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EMG (Nerve and Muscle Test)
An electromyography (EMG) is a test that provides information about the health and function of the nerves and muscles in the arms and legs. The EMG is a valuable tool to diagnose the location and type of nerve or muscle disease, in order to establish an appropriate treatment.
What you should know
- Before your visit
Do not use lotions or creams on your arms or legs on the day of the test. Keep hands and feet warm for the test (wear gloves in the winter). Please wear comfortable clothing that will give easy access to your arms and legs. In some cases we may ask you to change into a hospital gown.
- During your visit
This test will last approximately 45 minutes. However, some tests are shorter and in other cases.
- Care providers
An EMG test is performed by a specially-trained Neurologist and an EMG technologist.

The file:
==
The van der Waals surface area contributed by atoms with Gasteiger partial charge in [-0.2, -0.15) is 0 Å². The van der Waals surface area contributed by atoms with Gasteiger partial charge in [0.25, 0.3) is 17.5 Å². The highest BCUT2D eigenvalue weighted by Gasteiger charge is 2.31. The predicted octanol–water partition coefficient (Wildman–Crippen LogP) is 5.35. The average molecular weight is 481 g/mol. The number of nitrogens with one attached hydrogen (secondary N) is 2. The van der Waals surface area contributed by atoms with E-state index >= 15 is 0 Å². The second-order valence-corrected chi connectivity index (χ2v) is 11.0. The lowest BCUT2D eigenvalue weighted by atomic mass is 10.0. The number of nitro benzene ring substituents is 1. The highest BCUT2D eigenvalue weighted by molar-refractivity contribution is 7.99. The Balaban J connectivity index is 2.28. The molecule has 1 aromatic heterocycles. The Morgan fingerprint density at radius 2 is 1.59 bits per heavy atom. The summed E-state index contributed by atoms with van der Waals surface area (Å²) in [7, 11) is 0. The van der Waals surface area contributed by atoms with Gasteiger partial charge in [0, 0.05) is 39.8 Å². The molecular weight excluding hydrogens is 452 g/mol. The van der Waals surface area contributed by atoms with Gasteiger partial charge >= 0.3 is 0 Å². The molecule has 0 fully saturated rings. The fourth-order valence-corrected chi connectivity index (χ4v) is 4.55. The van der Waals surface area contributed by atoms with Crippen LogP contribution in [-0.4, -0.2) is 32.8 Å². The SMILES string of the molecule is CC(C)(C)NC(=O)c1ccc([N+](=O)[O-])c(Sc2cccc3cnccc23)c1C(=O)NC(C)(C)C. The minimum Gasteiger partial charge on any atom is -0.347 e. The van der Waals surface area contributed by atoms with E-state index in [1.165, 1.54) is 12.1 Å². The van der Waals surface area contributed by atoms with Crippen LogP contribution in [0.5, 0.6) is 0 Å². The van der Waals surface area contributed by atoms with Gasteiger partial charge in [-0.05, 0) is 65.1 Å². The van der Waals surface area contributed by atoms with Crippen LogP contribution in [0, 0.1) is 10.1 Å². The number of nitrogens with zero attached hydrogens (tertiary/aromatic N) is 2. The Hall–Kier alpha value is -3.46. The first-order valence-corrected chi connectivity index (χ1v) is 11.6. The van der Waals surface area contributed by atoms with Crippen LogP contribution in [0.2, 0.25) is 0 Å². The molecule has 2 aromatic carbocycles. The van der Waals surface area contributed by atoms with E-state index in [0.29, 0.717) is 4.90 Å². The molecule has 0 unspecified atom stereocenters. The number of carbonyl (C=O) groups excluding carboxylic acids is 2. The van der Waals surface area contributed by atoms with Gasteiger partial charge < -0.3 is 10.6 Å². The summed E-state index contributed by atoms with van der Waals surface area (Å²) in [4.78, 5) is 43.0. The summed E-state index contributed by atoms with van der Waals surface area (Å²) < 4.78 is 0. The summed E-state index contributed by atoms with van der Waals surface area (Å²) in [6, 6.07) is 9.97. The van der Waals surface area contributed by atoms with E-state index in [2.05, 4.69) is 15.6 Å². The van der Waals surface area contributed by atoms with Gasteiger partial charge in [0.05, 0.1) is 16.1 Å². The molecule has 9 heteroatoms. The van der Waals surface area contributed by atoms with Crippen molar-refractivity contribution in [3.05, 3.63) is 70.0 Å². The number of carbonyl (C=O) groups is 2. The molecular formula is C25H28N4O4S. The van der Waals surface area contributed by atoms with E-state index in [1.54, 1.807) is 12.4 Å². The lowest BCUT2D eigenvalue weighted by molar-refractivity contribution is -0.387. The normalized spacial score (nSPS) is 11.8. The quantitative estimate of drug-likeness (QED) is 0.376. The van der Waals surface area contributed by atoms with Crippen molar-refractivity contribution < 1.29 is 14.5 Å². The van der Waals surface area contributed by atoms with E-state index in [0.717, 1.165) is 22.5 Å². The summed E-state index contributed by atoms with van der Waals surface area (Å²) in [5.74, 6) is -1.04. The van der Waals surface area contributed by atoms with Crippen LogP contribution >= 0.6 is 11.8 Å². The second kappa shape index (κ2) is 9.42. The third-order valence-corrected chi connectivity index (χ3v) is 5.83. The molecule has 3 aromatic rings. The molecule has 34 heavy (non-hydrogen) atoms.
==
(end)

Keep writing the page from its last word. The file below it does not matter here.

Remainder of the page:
Frequently Asked Questions
- Why is an EMG ordered?
Your physician would order this test for patients who have: carpal tunnel syndrome, peripheral neurolpathy, pinched nerve roots or muscle disease.
- Does an EMG hurt?
The nerves are stimulated with mild electrical impulses that give an unusual and surprising sensation (much like the sensation in the fingers experienced when you hit your elbow on a desk).
- Are there needles involved?
Nerve conduction studies are performed by placing discs on the skin. There are no needles for this test. Muscle testing involves inserting small needles into various muscles. A pinprick sensation is experienced. Muscle testing is only necessary in certain EMG testing cases.
- Does the neurologist provide a consultation?
The neurologist will provide a full consultation if requested by your physician. If this is not requested, the neurologist will only perform the EMG.
- When do I get my results?
The neurologist will provide you with your results at the end of the test. A full dictated report will be sent to your physician.